This Malaysian Is Using His 'Don't Complain' Philosophy To Change The Housing Industry

"I've learnt that complaining doesn't change our reality. But action does."

Cover image via Johnnie Walker Malaysia (YouTube)

None of us are strangers to complaining. It's only human nature after all.

We are definitely used to voicing our dissatisfaction when something doesn't meet our fancy: whether it's complaining about being stuck in traffic yet again, or about the weather being either blazing hot, raining heavily, or haze season.

Image via Amino Apps

Most of us figure that venting and “letting it all out” will help us feel better afterwards but do you know what the process actually does to your brain?

Your brain actually physically rewires itself for negativity due to a process that scientists describe as “neurons that fire together, wire together”. Basically, what this means it that when you often repeat a behaviour, the neurons in your brain will grow closer together in order to ease the flow of information.

This makes it so much easier to repeat that particular behaviour again in the future, because there is now a permanent bridge between your neurons. Not only will future complaining be more likely, it may also become your default behaviour over time.

Plus, research has shown that complaining causes the hippocampus to shrink. That's the part of your brain that's crucial for problem solving and intelligent thought btw.

Besides literally messing with your head, your overall health is also impacted in other ways

It all boils down to the fact that being negative induces the release of the stress hormone: cortisol.

The excess cortisol in your system in turn causes things such as lowered immune function and bone density, raised blood pressure and blood sugar levels as well as makes you more susceptible to high cholesterol, diabetes, heart disease, obesity and strokes.

Above all, complaining is extremely counterproductive as it doesn't actually solve your problems; it just lets you stew in the negativity of your situation. Instead, you can take action by moving forward and trying to make a positive change.

Take Datuk Lee Kok Siong for example. The metal industrialist and Managing Director of Thung Hing Group's philosophy in life has always been "don't complain". He believes that he is a man of action with the power to make a difference in the world.

It actually was Datuk Lee's father who first established the Thung Hing Group back in 1983. A deep gratitude for his sacrificial father led him to realise that complaining would have no place in his life. He would instead find a way to use his position to contribute back to society.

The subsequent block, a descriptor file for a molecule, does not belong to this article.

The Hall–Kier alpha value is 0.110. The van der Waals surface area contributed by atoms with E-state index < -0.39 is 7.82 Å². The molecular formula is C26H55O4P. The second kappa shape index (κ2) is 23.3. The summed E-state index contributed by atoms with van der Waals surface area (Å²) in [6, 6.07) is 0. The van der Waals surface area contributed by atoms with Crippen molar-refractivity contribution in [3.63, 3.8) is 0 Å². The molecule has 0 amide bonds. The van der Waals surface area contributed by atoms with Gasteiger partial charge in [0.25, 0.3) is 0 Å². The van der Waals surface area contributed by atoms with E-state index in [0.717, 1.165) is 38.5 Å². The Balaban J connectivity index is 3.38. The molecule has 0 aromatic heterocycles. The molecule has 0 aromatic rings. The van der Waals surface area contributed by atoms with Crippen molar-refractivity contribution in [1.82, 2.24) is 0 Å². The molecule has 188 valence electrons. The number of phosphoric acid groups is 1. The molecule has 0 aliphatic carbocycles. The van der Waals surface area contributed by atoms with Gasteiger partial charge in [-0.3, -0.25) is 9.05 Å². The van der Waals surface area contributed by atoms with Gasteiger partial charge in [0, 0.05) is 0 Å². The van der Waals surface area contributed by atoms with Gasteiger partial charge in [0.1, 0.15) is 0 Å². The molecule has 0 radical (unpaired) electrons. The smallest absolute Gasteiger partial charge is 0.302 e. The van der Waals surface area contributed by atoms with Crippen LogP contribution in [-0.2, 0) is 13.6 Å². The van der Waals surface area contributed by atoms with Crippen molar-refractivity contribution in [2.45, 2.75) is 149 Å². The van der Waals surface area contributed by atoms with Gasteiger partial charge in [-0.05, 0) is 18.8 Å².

Drawing inspiration from his forefathers and zeroing in on a burning issue many Malaysians struggle with, Datuk Lee embarked on a mission to shake things up in the housing industry

In a huge departure from the Thung Hing Group's core business of producing metal roofing, rain gutters and fire doors, he developed an innovative new way of building houses by only using steel and concrete.

This new method brings changes to two areas of building houses: cost and duration. Costs are lowered for both developers and homeowners, and houses can now be built in only 2 weeks instead of 6 months.

Datuk Lee hopes that the implementation of his new method will lead to a positive change in Malaysia's housing industry and help to provide a stable future for the next generation.

Check out the short video below for a peek into Datuk Lee Kok Siong's journey, as featured by Johnnie Walker Malaysia:

Johnnie Walker Malaysia chose to highlight Datuk Lee as his philosophy and efforts are in line with the ‘Keep Walking’ spirit that the label has encouraged for years.

Taking action doesn't necessarily have to be something huge and life-changing, little things make a difference too

The important thing is having the courage to step forward and do what you can to make a change. #KeepWalking, pave your own way, and make a positive contribution to the world.

Image via Dan Tobin Smith

Previously, Johnnie Walker teamed up with the Bogotá Museum of Modern Art and American photographer Spencer Tunick to raise awareness on the conflict in Columbia:

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